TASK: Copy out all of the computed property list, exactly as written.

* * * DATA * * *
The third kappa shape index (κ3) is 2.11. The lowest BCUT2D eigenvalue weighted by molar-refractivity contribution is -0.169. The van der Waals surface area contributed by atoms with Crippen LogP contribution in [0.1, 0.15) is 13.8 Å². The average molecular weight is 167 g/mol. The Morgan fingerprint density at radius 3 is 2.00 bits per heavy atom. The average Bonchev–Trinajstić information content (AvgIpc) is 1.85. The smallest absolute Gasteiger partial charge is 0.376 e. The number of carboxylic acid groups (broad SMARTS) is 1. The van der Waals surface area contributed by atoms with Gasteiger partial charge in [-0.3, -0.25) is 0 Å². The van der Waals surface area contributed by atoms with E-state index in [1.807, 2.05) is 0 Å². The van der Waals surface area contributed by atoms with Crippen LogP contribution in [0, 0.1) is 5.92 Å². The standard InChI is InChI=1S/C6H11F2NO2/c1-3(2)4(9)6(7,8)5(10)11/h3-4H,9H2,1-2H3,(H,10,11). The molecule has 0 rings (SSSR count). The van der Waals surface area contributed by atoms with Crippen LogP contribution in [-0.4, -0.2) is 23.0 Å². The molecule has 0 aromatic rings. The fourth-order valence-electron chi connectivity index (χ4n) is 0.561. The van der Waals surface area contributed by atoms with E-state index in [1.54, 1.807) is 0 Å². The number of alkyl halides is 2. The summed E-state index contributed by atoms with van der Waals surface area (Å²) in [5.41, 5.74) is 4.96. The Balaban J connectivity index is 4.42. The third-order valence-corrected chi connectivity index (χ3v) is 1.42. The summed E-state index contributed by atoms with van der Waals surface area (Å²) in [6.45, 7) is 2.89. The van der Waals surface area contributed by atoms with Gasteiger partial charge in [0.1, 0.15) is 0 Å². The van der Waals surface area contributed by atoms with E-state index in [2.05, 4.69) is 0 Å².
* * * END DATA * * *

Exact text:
The third kappa shape index (κ3) is 2.11. The lowest BCUT2D eigenvalue weighted by molar-refractivity contribution is -0.169. The van der Waals surface area contributed by atoms with Crippen LogP contribution in [0.1, 0.15) is 13.8 Å². The average molecular weight is 167 g/mol. The Morgan fingerprint density at radius 3 is 2.00 bits per heavy atom. The average Bonchev–Trinajstić information content (AvgIpc) is 1.85. The smallest absolute Gasteiger partial charge is 0.376 e. The number of carboxylic acid groups (broad SMARTS) is 1. The van der Waals surface area contributed by atoms with Gasteiger partial charge in [-0.3, -0.25) is 0 Å². The van der Waals surface area contributed by atoms with E-state index in [1.807, 2.05) is 0 Å². The van der Waals surface area contributed by atoms with Crippen LogP contribution in [0, 0.1) is 5.92 Å². The standard InChI is InChI=1S/C6H11F2NO2/c1-3(2)4(9)6(7,8)5(10)11/h3-4H,9H2,1-2H3,(H,10,11). The molecule has 0 rings (SSSR count). The van der Waals surface area contributed by atoms with Crippen LogP contribution in [-0.4, -0.2) is 23.0 Å². The molecule has 0 aromatic rings. The fourth-order valence-electron chi connectivity index (χ4n) is 0.561. The van der Waals surface area contributed by atoms with E-state index in [1.54, 1.807) is 0 Å². The number of alkyl halides is 2. The summed E-state index contributed by atoms with van der Waals surface area (Å²) in [5.41, 5.74) is 4.96. The Balaban J connectivity index is 4.42. The third-order valence-corrected chi connectivity index (χ3v) is 1.42. The summed E-state index contributed by atoms with van der Waals surface area (Å²) in [6.45, 7) is 2.89. The van der Waals surface area contributed by atoms with Gasteiger partial charge in [0.1, 0.15) is 0 Å². The van der Waals surface area contributed by atoms with E-state index in [2.05, 4.69) is 0 Å².